Moses is now commissioned and authenticated as Israel's deliverer. Still he hesitates. "O my Lord," he says, "I am not eloquent neither heretofore, nor since Thou hast spoken to thy servant; but I am slow of speech, and of a slow tongue."
How hard it is, amid what we call "second causes," to trust simply in God alone! All God's power, for a Moses even, is not sufficient without an eloquent tongue! Paul was wiser when he came to the Corinthians "not with excellency of speech or of wisdom," that their "faith might not stand in the wisdom of men but in the power of God." Our idolatry of means thus affects and characterizes our work. The work will show the workman. The motives, the thoughts, which influence us, and which we suppose hidden in our hearts, will manifest themselves in those who are the fruit of our labor.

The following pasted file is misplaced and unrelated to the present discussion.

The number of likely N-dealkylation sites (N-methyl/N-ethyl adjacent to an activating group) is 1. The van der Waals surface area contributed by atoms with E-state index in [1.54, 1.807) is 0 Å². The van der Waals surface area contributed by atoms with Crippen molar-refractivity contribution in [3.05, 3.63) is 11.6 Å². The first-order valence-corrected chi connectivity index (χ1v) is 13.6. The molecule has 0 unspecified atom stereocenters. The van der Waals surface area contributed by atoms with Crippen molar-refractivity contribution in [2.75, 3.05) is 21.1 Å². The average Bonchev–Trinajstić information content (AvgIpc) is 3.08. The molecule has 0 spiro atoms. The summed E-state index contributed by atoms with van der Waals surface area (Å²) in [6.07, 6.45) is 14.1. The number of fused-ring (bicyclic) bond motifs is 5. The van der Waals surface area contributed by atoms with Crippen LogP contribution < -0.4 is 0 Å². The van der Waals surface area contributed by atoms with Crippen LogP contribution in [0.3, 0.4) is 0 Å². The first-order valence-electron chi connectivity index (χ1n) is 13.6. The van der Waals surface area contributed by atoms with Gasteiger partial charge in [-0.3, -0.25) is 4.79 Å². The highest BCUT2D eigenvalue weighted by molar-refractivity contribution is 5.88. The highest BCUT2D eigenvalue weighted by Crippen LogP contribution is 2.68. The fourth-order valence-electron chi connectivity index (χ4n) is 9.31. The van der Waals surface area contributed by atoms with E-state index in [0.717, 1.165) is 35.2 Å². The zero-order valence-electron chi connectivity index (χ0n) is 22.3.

God does not gift Moses with an eloquent tongue, but He allows part of his honor to be transferred to Aaron, who becomes his spokesman to the people. Thus provided, Moses starts; but before he reaches Egypt, the divine holiness which cannot pass over the uncircumcision of his house is made manifest. At the inn on the way, Jehovah seeks to kill His accredited messenger, whose life is only saved by Zipporah's performance of the neglected rite. Thus he is warned as well as commissioned. Now, he and Aaron gathering the people, deliver their message and show the signs of their authority: and the people believe with a facile faith, soon to be tested as to its depth and reality, for Pharaoh does not mean to let his bond-slaves step so easily out of his hands. Here begins that prolonged contest between Jehovah and the king of Egypt, in which God's judgments fall with increasing severity upon the devoted land, until He finally brings His people with a strong hand and an out-stretched arm through the sea itself, overwhelming their enemies in it.